Sex Questions: Why & How to Ask Your Doctor

Sex Questions: Why & How to Ask Your DoctorThe topic of sex is difficult for many women to approach, especially with their physicians. Usually, annual check-ups are packed with advice on how to lead a healthy lifestyle and control chronic diseases. But when women have concerns about their sexual health, they often fail to tell their doctors. It’s a sensitive topic, so often doctors do not bring up the sex questions either. Still, both patients and doctors need to learn to include sexual health in any conversation about general well-being. Sex is part of your health. As such, sexual health questions are not exclusive to your gynecologist and appropriate to discuss with your primary health practitioner.

Before you go to the doctor, you must know what your body and your symptoms might be telling you. Here are some questions you can ask yourself so you can prepare for your next visit with your doctor:

  • Are you unsatisfied with your sex life?
  • Do you experience pain during sex?
  • Do you have low libido?
  • Has your sexual activity changed suddenly or dramatically in the last year?
  • Are you not able to reach orgasm with normal sexual activity or even masturbation?
  • Have you noticed anything different or strange in your genitalia, such as dryness, itching, bad odor, blisters, or a change in the look and amount of your vaginal secretions?
  • Do you have any questions or concerns about STIs (sexually transmitted infections) and STDs (sexually transmitted diseases)?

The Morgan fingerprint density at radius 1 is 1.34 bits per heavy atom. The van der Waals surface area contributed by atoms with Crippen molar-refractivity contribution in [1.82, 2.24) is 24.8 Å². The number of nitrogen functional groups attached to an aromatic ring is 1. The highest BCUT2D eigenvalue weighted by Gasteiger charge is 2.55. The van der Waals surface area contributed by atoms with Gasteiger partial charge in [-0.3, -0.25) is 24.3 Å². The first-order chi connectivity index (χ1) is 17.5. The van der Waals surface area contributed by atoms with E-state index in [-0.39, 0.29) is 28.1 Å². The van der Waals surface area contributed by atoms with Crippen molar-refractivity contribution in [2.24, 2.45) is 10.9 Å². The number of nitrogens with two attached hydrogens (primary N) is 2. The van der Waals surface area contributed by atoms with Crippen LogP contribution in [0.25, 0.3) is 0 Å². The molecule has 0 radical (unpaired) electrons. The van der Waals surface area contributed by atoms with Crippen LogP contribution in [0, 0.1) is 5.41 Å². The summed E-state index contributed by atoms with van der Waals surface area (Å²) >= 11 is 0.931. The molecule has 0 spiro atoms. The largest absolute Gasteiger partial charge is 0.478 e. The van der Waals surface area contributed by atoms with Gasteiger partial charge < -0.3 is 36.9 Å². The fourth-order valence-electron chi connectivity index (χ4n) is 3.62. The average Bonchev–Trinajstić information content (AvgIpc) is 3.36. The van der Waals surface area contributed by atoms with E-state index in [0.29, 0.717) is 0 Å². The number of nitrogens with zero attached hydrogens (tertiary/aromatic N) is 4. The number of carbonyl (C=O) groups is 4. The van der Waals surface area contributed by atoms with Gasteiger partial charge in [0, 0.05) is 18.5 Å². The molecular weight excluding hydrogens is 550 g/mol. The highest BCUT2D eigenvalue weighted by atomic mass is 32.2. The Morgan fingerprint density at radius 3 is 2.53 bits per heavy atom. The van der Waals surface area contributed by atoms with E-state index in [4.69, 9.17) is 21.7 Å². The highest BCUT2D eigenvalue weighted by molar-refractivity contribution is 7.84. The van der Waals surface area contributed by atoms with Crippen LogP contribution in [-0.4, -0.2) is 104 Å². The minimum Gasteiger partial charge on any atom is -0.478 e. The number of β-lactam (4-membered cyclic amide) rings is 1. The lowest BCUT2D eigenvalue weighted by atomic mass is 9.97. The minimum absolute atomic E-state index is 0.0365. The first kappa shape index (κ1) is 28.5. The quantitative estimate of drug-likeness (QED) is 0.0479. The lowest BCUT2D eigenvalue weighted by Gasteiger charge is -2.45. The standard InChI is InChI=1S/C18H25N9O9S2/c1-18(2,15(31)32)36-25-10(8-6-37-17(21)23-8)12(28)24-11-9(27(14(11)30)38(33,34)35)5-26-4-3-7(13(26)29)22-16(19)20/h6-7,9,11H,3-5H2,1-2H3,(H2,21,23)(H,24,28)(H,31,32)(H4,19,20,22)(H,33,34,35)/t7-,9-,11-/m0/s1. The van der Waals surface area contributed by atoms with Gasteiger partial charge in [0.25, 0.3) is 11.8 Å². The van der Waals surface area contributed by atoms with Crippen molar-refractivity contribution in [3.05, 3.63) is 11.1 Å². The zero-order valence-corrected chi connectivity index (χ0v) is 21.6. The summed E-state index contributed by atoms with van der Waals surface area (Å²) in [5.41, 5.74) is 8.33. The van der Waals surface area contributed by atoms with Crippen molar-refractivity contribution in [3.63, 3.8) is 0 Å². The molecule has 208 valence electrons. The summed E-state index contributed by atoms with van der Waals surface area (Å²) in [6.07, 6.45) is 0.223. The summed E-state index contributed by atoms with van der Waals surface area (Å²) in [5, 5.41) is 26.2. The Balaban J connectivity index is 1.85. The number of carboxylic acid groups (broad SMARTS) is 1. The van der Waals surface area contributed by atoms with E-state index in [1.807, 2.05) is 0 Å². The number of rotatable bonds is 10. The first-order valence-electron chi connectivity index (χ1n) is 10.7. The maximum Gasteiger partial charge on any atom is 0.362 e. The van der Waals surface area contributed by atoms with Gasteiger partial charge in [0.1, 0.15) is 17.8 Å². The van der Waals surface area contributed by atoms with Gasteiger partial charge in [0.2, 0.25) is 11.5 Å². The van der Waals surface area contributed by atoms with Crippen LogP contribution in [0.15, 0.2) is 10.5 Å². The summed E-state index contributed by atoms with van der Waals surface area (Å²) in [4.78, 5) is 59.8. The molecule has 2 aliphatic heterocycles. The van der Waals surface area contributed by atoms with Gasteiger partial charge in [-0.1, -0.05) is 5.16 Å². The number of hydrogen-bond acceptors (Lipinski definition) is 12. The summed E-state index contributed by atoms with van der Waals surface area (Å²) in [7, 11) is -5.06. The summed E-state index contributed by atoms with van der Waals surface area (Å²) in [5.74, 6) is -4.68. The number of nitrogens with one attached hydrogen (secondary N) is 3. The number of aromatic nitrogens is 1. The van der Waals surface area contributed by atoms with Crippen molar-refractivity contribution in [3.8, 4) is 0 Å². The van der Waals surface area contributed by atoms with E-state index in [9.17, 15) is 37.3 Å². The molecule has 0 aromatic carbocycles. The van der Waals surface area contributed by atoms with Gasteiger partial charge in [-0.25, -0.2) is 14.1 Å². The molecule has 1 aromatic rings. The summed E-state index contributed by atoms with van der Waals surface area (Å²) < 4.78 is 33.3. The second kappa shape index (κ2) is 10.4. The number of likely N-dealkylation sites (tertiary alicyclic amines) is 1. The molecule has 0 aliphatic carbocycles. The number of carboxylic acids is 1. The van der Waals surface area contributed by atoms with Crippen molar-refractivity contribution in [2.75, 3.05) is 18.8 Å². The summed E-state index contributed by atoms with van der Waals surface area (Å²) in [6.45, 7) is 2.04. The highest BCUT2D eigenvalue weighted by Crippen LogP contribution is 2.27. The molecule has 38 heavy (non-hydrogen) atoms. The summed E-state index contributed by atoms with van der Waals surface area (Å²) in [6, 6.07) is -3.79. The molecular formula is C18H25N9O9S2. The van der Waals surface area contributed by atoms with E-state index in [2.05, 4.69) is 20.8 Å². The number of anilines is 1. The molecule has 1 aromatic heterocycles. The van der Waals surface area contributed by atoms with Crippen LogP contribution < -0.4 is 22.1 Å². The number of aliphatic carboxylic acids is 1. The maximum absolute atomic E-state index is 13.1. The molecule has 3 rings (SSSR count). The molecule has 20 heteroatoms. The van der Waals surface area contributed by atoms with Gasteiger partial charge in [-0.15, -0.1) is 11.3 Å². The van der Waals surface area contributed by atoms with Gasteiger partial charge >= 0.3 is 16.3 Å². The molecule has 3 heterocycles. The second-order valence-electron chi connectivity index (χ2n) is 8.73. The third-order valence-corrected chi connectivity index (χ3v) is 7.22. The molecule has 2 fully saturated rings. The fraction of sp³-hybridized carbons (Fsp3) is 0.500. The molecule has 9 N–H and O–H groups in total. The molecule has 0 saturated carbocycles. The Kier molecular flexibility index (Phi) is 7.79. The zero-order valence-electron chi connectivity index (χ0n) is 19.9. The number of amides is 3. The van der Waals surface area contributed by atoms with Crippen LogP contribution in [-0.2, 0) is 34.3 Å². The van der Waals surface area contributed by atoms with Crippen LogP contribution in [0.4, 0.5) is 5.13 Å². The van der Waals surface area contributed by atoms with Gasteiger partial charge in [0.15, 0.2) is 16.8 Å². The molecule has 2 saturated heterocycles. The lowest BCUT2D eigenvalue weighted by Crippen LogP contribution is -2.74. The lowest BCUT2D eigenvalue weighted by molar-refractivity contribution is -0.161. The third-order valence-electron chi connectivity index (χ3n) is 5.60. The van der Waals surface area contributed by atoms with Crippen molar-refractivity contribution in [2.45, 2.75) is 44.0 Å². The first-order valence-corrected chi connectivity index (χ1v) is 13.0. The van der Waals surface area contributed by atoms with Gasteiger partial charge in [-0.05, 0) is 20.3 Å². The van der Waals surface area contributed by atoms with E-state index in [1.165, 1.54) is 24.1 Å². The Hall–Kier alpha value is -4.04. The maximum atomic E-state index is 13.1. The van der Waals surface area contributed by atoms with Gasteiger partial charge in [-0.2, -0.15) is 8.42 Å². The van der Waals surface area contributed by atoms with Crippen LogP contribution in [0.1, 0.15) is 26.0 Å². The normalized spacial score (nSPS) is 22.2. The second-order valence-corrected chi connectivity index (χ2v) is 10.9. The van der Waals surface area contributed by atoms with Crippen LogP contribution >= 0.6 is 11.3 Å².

Read Related: How to Talk to Your Man About Sex Without Scaring Him

Dr. Kathy Wolfe, sex therapist, explains that cultural and religious reasons prevent women from approaching the doctor with their questions. Moreover, Dr. Gail Saltz, psychiatrist and author of the book The Ripple Effect: How Better Sex Can Lead to a Better Life, says that usually women bring the sex topic to the conversation last. In her practice, Dr. Gail experiences that women will talk about all their other issues but are reluctant to bring up sexual concerns during their visits.

Sexual problems can stem from serious physical issues such as cardiovascular disease, diabetes, hypertension, neurological disorders, hormonal imbalances. Also, problems with your internal organs and overall health that can impact your sexual desire, arousal and performance.

Furthermore, problems with sex can be due to psychological disorders such as depression, emotional trauma, and mental health issues. Medications can also cause changes in your libido and sexual response so it is very important that you bring up your sex concerns with your doctor if you take medications to treat chronic conditions.

Get Ready: Journal your symptoms and write down your questions and concerns before getting to the doctor’s office.

  • Bring it Up: If your doctor does not ask you about your sex life, tell him or her. You are talking about your health and you are the one with the problem. The doctor is there to help.
  • Ditch the Doctor: If the doctor does not make you feel comfortable, change to a new one.
  • Persist: Do not give up until you get the answers you are looking for.
  • The Plan: Get out of the doctor’s office with a plan, treatment, advice, or referral to a professional who can help.

Women have to get savvy and assertive about their sexual health and understand that sexual health is part of their health. Doctors are trained professionals who should have an impartial and broad view of health.